The EDPS’ conclusion was that the cookie banners in all three languages failed to meet the EU standard for consent.

In another sign of the cookie (non)compliance reckoning that’s now unfolding in the region, some EU regulators have been taking actual action — such as France’s CNIL which issued a major slap-down to Google and Facebook last week, announcing fines of $170 million and $68 million, respectively, for choosing dark pattern design over clear choices in their cookie consent flows.

The EDPB, which supports DPAs’ enforcement of pan-EU rules like the General Data Protection Regulation, established a task force on the cookie issue last fall — saying it would “coordinate the response to complaints concerning cookie banners” noyb had filed with a number of regional agencies.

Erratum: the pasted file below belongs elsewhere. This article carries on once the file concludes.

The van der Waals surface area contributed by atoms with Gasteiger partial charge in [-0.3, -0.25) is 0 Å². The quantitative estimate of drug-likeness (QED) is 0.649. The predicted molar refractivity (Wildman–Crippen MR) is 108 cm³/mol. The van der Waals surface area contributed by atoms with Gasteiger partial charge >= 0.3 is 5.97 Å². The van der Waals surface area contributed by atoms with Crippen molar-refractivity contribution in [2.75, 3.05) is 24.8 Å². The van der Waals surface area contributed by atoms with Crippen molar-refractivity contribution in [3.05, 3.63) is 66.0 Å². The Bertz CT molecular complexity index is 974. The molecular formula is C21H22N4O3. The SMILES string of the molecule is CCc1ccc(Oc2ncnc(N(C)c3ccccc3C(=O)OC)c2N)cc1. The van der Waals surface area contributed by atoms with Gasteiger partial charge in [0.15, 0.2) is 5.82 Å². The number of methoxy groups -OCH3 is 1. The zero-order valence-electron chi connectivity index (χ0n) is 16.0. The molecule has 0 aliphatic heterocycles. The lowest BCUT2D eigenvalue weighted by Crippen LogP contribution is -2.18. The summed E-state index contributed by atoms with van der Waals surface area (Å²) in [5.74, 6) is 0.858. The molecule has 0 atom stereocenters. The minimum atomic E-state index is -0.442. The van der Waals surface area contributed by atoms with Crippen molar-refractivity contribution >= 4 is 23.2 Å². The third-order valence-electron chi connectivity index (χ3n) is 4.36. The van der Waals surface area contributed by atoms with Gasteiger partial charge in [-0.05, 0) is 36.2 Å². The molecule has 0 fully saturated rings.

Schrems describes that step as a “good” development — but said it is also slowing things down.

Although he suggested the direction of travel is toward a standard that will require a simple yes/no for tracking. (Which will of course mean a firm “no” in the vast majority of cases, given how few people like being stalked by ads — hence the U.K. DPA’s recent warning to adtech that the end of tracking is nigh.)

“The CNIL and the EDPS decisions support the view by us that we need to move to fair ‘yes or no’ options,” Schrems told us. “We expect other authorities to follow this lead.”

What about his vintage data flows complaint via-a-vis Facebook’s EU-U.S. transfers? Is there any sign of Ireland’s promised “swift” resolution to that particular complaint — which should have led to a DPA order to Facebook to suspend data flows years ago? But has so far only led to a preliminary order in September 2020 that Facebook suspend transfers.

“They always say that each decision is coming any day — I stopped following these rumors but there is a rumor on this again right now… ” Schrems said on the DPC, concluding his text with an eyeroll emoji.